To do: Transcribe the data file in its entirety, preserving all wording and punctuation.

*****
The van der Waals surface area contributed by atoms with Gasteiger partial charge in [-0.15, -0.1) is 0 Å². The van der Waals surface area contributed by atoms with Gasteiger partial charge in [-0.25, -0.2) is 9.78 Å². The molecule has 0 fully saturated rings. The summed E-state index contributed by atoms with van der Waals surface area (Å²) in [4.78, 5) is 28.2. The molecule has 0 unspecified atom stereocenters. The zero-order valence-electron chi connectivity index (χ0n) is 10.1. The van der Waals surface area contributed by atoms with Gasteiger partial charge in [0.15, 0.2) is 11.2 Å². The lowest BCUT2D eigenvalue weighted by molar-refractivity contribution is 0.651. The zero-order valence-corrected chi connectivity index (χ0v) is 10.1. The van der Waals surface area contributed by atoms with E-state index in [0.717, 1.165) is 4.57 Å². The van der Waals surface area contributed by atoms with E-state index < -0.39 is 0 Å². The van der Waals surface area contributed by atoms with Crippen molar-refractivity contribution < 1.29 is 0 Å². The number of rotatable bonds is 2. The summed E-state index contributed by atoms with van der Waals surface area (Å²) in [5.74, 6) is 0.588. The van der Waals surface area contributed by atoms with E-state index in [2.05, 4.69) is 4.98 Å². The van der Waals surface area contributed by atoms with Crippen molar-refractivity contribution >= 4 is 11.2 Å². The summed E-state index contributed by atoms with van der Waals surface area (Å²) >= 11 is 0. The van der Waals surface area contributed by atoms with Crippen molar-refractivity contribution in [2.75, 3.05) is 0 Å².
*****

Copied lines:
The van der Waals surface area contributed by atoms with Gasteiger partial charge in [-0.15, -0.1) is 0 Å². The van der Waals surface area contributed by atoms with Gasteiger partial charge in [-0.25, -0.2) is 9.78 Å². The molecule has 0 fully saturated rings. The summed E-state index contributed by atoms with van der Waals surface area (Å²) in [4.78, 5) is 28.2. The molecule has 0 unspecified atom stereocenters. The zero-order valence-electron chi connectivity index (χ0n) is 10.1. The van der Waals surface area contributed by atoms with Gasteiger partial charge in [0.15, 0.2) is 11.2 Å². The lowest BCUT2D eigenvalue weighted by molar-refractivity contribution is 0.651. The zero-order valence-corrected chi connectivity index (χ0v) is 10.1. The van der Waals surface area contributed by atoms with E-state index in [0.717, 1.165) is 4.57 Å². The van der Waals surface area contributed by atoms with E-state index < -0.39 is 0 Å². The van der Waals surface area contributed by atoms with Crippen molar-refractivity contribution < 1.29 is 0 Å². The number of rotatable bonds is 2. The summed E-state index contributed by atoms with van der Waals surface area (Å²) in [5.74, 6) is 0.588. The van der Waals surface area contributed by atoms with E-state index in [2.05, 4.69) is 4.98 Å². The van der Waals surface area contributed by atoms with Crippen molar-refractivity contribution >= 4 is 11.2 Å². The summed E-state index contributed by atoms with van der Waals surface area (Å²) >= 11 is 0. The van der Waals surface area contributed by atoms with Crippen molar-refractivity contribution in [2.75, 3.05) is 0 Å².